At the conclusion of the weekend’s events, scores of the women’s
and men’s teams were combined. The Soviet’s totals narrowly edged out
those of the US team. The next day, Philadelphia inquirer published a
headline that went out across the globe: “Soviet Team Beats U.S.”
Lorimer knew that the U.S.S.R. would use this win to trumpet the
superiority of communism, when in reality, it was only a result of female
athletes in the US lacking the training needed to compete.
“I said, ‘I could find a girl right here in Worthington and show her
immediately how to jump higher than that girl on the U.S. team,’” Lorimer
recalls. And he did just that.
Lorimer contacted a friend who happened to be the Worthington
track coach, and asked him to identify the best 14 or 15-year-old female
track athlete. The coach pointed him to a student named Melissa Long, a
girl who raced against (and beat) male track competitors in her age group.
When Lorimer contacted Long about training for track and field
events at the national level, the young woman jumped at the opportunity.
From there, he mined the top female talent from a Junior Olympic
competition put on by the Columbus recreation department at The Ohio
State University, and the Ohio Track Club was born.
“As I contacted them and their families, the reaction was the same as
it had been when I contacted Melissa,” recalls Lorimer. “Here was a girl
who didn’t have a chance to express herself athletically at all, and they
were in heaven that somebody wanted them to come and compete.”
And compete they did, winning numerous meets on the 1960s indoor
track circuit across the east coast. “In New York, the main indoor meet
is the Millrose Games. These girls were winning—they won the Millrose
Games, they won everywhere they went,” Lorimer said.
Lorimer’s success with the fledgling squad eventually led to his
appointment as a member of the U.S. Olympic Committee for Women’s
Athletics, which he would go on to chair. For his proven sports promotion
acumen, he was later tapped to organize the National Weightlifting
Competition at Veterans Memorial in 1967, and then the “Mr. World”
Competition in 1970, which added the draw of a bodybuilding competition
to a traditional weightlifting meet.
That first Mr. World event brought a young Austrian phenom to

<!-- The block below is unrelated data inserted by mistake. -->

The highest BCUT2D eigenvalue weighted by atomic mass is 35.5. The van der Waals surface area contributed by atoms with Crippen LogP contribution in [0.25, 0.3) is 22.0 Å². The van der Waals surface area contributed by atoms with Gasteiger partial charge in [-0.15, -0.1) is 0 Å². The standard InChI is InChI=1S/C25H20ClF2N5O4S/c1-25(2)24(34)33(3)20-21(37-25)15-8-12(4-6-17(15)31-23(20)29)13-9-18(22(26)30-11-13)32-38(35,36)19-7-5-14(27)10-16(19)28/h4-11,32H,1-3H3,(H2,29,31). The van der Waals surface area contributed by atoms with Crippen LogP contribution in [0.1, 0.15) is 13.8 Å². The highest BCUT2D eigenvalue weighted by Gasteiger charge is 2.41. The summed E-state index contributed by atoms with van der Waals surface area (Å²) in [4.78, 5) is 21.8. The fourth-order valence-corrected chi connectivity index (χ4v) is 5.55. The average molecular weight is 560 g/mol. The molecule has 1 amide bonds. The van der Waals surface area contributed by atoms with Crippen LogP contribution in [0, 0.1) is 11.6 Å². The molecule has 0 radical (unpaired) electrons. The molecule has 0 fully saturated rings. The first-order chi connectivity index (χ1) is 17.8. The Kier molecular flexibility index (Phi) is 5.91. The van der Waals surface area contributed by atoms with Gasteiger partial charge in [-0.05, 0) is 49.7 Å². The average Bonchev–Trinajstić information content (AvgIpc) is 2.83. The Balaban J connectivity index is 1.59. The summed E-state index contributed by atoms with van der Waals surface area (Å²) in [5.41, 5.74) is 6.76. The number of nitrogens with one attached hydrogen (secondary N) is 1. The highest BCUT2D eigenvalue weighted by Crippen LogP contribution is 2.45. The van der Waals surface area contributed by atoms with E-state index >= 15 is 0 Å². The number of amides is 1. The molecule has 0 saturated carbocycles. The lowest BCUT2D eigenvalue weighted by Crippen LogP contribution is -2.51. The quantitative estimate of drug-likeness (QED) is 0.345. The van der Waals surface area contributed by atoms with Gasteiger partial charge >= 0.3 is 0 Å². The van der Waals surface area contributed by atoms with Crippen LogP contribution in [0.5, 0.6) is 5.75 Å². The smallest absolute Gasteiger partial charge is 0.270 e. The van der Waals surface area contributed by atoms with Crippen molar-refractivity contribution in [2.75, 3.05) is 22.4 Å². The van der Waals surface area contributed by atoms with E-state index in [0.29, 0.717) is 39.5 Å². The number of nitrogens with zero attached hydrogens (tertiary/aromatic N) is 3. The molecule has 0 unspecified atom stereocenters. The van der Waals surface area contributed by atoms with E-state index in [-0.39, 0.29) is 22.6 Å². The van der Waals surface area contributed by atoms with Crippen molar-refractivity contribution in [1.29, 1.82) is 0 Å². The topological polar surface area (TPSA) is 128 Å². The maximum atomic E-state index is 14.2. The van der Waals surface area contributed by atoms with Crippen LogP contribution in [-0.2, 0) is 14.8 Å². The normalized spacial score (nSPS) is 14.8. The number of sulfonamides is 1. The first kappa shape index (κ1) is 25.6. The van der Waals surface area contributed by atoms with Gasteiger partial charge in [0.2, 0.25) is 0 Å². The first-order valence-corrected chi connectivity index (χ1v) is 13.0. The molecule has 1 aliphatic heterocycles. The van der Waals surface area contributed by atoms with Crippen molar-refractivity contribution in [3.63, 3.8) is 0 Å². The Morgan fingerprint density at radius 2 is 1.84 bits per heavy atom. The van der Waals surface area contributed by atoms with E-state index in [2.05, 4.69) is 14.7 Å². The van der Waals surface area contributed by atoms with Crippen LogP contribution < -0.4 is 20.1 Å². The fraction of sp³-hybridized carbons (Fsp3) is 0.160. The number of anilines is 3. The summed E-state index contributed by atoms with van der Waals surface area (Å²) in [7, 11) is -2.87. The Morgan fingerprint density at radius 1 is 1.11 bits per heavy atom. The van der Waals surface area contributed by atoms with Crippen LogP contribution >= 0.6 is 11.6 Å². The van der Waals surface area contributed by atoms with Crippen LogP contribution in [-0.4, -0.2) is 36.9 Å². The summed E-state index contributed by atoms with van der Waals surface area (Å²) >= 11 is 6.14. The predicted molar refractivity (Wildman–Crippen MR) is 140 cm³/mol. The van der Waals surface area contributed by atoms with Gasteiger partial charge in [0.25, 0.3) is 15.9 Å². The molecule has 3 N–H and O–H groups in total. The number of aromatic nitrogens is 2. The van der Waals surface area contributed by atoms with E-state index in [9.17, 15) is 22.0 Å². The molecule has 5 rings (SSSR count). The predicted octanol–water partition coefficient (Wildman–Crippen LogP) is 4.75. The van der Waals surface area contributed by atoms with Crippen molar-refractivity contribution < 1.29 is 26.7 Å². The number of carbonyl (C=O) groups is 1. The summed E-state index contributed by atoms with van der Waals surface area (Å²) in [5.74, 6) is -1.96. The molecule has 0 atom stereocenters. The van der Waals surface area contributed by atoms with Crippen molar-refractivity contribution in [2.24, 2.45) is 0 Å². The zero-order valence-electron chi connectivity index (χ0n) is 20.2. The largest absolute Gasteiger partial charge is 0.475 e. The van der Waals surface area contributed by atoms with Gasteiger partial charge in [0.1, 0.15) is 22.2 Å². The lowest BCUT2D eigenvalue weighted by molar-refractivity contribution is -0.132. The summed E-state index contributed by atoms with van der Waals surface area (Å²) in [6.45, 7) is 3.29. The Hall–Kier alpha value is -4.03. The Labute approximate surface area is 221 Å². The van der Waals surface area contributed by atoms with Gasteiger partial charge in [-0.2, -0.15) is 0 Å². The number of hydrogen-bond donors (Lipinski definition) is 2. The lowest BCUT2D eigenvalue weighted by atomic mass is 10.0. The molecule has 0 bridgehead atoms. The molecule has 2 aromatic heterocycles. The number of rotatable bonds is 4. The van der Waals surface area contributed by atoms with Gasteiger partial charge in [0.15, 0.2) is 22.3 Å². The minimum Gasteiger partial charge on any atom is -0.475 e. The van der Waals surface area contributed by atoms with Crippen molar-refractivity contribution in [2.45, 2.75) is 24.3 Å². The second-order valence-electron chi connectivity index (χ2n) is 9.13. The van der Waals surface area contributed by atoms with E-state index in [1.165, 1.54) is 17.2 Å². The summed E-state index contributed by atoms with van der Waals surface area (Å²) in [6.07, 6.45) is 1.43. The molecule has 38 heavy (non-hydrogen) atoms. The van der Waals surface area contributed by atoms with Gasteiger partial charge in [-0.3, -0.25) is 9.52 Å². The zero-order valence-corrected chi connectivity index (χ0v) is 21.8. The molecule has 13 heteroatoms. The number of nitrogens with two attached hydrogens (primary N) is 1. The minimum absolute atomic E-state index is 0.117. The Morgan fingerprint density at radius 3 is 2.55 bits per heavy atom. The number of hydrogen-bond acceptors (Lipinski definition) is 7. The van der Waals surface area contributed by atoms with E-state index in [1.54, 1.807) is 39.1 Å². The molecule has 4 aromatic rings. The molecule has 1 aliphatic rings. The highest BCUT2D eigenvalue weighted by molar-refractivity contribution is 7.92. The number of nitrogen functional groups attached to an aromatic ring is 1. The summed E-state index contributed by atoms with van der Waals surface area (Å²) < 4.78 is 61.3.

Columbus, and the rest is history. Impressed with Lorimer’s skills as
an event runner and promoter, Schwarzenegger vowed to return to
Columbus upon his retirement from competition and partner with him
for an event that would raise the profile of bodybuilding to a global
audience. The two came together over a handshake deal that would
create the foundation for the Arnold Sports Festival as we know it today.
Through his decades of achievement in a landmark event that has helped shape the lives of countless athletes from across the globe, Lorimer has never forgotten where it all started. Every five years, he reunites with the group of special women who made up the first Ohio Track Club team, whose achievements paved the way for generations of female athletes to follow and who served as the forebears of Title IX legislation that guarantees equal treatment for female athletes to this day.
“They were 15 and now they’re all age 75. Every one of those girls
graduated from college, and they have six master’s degrees, three
PhDs and one Harvard Law School graduate,” Lorimer says with pride.
“They all tell me that the most significant opportunity they had was the
opportunity to express themselves competitively. That sports experience
affected their lives, and that’s what still drives us, that we’re affecting so
many lives. If you have 22,000 athletes coming in, that means a lot to our
community and it’s a lot of kids learning the important lessons you get
from something like sports.”
Lorimer sums up one of those important lessons: “The primary lesson
of sports that is also true in life: you get back pretty much in proportion
to what you put in.” Coming from someone who has achieved what Jim
Lorimer has in his lifetime, it’s advice worth taking.
To learn more about the history of the Arnold Sports Festival and for
details on its upcoming events in 2020, visit arnoldsportsfestival.com.